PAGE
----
Print Marketing May Produce Higher ROI Than Real Estate Professionals Realize, New Survey Indicates

Is print marketing dead? At least in the real estate industry, a new survey indicates that the answer is no.

WebsiteBox, a company that builds sites and caters to real estate clients, recently carried out a 340-person survey of real estate professionals. When asked if print marketing was dead, “They told us they believe print is still very much alive,” WebsiteBox CEO Peyman Aleagha reported Jan. 29.

Of those surveyed, 26.7% spend less than $500 a year on print mailings, 30% spend between $500 and $1,000 a year, and 31.7% spend between $1,000 and $5,000 a year.

The survey highlighted just how difficult it is, however, to determine exactly what percentage of leads comes from print marketing strategies such as mailed postcards. Respondents said that print marketing brought in the smallest percentage of their leads (13.2%), coming in behind both personal referrals (60.8%) and online marketing (21.7%). However, 98.8% said that they included their website URLs on print marketing materials — and most had no way of distinguishing which website visits were prompted by print materials, as opposed to search engine optimization or pay-per-click advertising.

The takeaway, according to Aleagha, is that the return on investment for print marketing may be much higher than professionals realize.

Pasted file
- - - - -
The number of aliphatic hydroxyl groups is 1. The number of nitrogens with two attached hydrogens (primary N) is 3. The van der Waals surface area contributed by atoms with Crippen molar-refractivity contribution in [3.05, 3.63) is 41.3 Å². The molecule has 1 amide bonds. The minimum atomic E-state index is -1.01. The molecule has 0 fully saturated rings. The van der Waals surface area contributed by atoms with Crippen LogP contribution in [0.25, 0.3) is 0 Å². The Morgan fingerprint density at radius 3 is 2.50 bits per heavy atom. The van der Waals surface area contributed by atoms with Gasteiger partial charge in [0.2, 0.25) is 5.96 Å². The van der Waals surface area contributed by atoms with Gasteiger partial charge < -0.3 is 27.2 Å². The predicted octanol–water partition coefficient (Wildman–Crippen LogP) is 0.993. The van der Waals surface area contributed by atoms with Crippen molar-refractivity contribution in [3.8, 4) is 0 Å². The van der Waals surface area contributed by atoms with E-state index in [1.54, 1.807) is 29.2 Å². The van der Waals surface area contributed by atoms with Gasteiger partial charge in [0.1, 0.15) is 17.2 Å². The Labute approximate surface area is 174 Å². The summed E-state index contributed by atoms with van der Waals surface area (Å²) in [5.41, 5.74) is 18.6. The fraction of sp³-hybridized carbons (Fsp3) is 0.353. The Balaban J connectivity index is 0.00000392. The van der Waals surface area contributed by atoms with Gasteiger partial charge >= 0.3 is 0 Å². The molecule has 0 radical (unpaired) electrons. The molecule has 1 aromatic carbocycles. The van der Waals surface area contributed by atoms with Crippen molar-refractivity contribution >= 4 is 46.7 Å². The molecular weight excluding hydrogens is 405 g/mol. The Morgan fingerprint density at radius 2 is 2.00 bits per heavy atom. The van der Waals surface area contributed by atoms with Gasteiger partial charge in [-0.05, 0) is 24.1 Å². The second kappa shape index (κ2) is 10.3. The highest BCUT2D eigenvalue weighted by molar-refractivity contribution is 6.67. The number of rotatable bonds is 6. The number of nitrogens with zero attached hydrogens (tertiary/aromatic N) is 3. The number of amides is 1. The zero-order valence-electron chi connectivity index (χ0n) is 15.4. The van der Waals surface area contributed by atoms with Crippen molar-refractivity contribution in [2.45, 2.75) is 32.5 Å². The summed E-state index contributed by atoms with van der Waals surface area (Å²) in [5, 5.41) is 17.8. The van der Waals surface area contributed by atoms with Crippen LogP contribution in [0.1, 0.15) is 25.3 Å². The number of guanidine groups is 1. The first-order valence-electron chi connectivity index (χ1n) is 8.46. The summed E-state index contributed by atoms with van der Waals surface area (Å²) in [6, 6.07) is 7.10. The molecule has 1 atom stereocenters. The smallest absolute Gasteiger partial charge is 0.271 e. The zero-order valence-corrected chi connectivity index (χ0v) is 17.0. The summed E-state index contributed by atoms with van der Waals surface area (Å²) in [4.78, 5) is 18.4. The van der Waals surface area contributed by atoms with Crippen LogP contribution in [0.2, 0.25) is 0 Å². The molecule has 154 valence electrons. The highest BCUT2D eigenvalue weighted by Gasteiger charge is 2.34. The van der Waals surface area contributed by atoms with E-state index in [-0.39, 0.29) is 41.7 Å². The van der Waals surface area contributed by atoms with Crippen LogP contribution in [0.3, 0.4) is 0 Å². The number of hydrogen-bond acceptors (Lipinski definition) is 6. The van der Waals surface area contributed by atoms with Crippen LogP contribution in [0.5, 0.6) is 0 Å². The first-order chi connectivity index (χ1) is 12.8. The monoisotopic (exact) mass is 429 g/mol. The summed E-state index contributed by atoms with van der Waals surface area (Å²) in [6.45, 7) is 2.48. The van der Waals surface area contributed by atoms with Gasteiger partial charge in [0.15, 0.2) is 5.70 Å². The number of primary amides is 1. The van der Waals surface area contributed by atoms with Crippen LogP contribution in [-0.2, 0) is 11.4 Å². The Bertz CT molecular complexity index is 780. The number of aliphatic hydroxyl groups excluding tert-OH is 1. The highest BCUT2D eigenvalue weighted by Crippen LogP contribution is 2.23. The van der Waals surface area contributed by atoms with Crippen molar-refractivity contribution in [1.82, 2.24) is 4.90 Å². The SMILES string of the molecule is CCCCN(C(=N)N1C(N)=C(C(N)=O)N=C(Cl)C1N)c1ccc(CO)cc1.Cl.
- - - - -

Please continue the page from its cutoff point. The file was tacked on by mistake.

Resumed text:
Making Print Feel Relevant

The key strategy for making print marketing successful, experts say, is to integrate it with digital methods, seeing print and online campaigns as two sides of the same coin. “By learning how they work together, you can get much more mileage out of your advertising, and both you and your customers will profit,” Katherine Halek advised marketers in Entrepreneur magazine last month. She suggests that print marketing be used to drive online engagement.

Other companies are also doing the reverse, making online announcements to boost excitement for their print materials. Last year, Ikea released a humorous video promoting its latest catalog: “It’s not a digital book, or an e-book,” the ad explained. “It’s a ‘bookbook.’ The 2015 Ikea catalog comes fully charged, and the battery life is eternal.”

Ikea isn’t alone in celebrating the unique, if retro, quality of a printed catalog. J.C. Penny made a surprising announcement in January that as of March, it will once again produce a home goods catalog.

And after years of decline, catalog mailings are up, a New York Times article noted Jan. 25. In 2013, the latest year for which figures are available, more catalogs were mailed than in any year since a peak in 2007.

Leave a Reply

Your email address will not be published.